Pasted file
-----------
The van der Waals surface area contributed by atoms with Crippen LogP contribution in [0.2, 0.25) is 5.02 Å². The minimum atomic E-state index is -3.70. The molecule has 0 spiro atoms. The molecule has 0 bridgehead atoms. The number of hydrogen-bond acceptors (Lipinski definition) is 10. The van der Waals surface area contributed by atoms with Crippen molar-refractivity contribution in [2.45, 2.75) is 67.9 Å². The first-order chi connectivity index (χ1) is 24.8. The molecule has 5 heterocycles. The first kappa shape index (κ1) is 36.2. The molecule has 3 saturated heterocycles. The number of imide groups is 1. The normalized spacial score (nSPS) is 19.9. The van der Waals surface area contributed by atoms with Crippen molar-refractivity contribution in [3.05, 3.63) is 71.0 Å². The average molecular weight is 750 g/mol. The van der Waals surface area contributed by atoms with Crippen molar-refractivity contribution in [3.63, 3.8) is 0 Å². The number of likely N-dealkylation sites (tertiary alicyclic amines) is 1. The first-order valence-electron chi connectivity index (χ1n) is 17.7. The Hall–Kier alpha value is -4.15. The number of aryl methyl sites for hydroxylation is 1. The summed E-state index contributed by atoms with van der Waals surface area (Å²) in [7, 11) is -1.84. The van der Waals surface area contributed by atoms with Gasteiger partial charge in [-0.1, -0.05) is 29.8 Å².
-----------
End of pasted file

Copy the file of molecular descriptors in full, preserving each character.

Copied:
The van der Waals surface area contributed by atoms with Crippen LogP contribution in [0.2, 0.25) is 5.02 Å². The minimum atomic E-state index is -3.70. The molecule has 0 spiro atoms. The molecule has 0 bridgehead atoms. The number of hydrogen-bond acceptors (Lipinski definition) is 10. The van der Waals surface area contributed by atoms with Crippen molar-refractivity contribution in [2.45, 2.75) is 67.9 Å². The first-order chi connectivity index (χ1) is 24.8. The molecule has 5 heterocycles. The first kappa shape index (κ1) is 36.2. The molecule has 3 saturated heterocycles. The number of imide groups is 1. The normalized spacial score (nSPS) is 19.9. The van der Waals surface area contributed by atoms with Crippen molar-refractivity contribution in [3.05, 3.63) is 71.0 Å². The average molecular weight is 750 g/mol. The van der Waals surface area contributed by atoms with Crippen molar-refractivity contribution in [3.63, 3.8) is 0 Å². The number of likely N-dealkylation sites (tertiary alicyclic amines) is 1. The first-order valence-electron chi connectivity index (χ1n) is 17.7. The Hall–Kier alpha value is -4.15. The number of aryl methyl sites for hydroxylation is 1. The summed E-state index contributed by atoms with van der Waals surface area (Å²) in [7, 11) is -1.84. The van der Waals surface area contributed by atoms with Gasteiger partial charge in [-0.1, -0.05) is 29.8 Å².